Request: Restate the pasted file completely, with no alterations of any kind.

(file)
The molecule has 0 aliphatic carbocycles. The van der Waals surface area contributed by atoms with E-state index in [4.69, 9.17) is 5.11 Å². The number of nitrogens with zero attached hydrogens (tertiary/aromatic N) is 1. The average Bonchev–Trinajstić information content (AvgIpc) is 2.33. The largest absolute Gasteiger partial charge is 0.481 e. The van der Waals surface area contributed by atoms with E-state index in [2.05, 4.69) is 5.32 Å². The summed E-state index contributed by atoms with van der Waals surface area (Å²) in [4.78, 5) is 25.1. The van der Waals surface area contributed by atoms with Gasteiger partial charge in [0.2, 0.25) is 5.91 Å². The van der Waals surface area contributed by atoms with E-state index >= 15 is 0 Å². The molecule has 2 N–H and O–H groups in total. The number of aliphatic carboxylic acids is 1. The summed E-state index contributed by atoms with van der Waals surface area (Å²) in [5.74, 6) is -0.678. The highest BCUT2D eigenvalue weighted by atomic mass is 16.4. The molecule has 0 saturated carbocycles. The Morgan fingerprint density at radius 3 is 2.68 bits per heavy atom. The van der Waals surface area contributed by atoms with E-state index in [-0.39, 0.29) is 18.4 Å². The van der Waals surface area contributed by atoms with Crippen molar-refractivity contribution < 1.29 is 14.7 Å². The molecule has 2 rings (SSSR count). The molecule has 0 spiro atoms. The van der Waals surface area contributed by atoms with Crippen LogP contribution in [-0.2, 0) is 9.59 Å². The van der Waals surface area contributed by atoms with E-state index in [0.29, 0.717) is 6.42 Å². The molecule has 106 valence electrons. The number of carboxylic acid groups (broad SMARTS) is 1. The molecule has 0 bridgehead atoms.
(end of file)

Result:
The molecule has 0 aliphatic carbocycles. The van der Waals surface area contributed by atoms with E-state index in [4.69, 9.17) is 5.11 Å². The number of nitrogens with zero attached hydrogens (tertiary/aromatic N) is 1. The average Bonchev–Trinajstić information content (AvgIpc) is 2.33. The largest absolute Gasteiger partial charge is 0.481 e. The van der Waals surface area contributed by atoms with E-state index in [2.05, 4.69) is 5.32 Å². The summed E-state index contributed by atoms with van der Waals surface area (Å²) in [4.78, 5) is 25.1. The van der Waals surface area contributed by atoms with Gasteiger partial charge in [0.2, 0.25) is 5.91 Å². The van der Waals surface area contributed by atoms with E-state index >= 15 is 0 Å². The molecule has 2 N–H and O–H groups in total. The number of aliphatic carboxylic acids is 1. The summed E-state index contributed by atoms with van der Waals surface area (Å²) in [5.74, 6) is -0.678. The highest BCUT2D eigenvalue weighted by atomic mass is 16.4. The molecule has 0 saturated carbocycles. The Morgan fingerprint density at radius 3 is 2.68 bits per heavy atom. The van der Waals surface area contributed by atoms with E-state index in [-0.39, 0.29) is 18.4 Å². The van der Waals surface area contributed by atoms with Crippen molar-refractivity contribution < 1.29 is 14.7 Å². The molecule has 2 rings (SSSR count). The molecule has 0 spiro atoms. The van der Waals surface area contributed by atoms with Crippen LogP contribution in [-0.2, 0) is 9.59 Å². The van der Waals surface area contributed by atoms with E-state index in [0.29, 0.717) is 6.42 Å². The molecule has 106 valence electrons. The number of carboxylic acid groups (broad SMARTS) is 1. The molecule has 0 bridgehead atoms.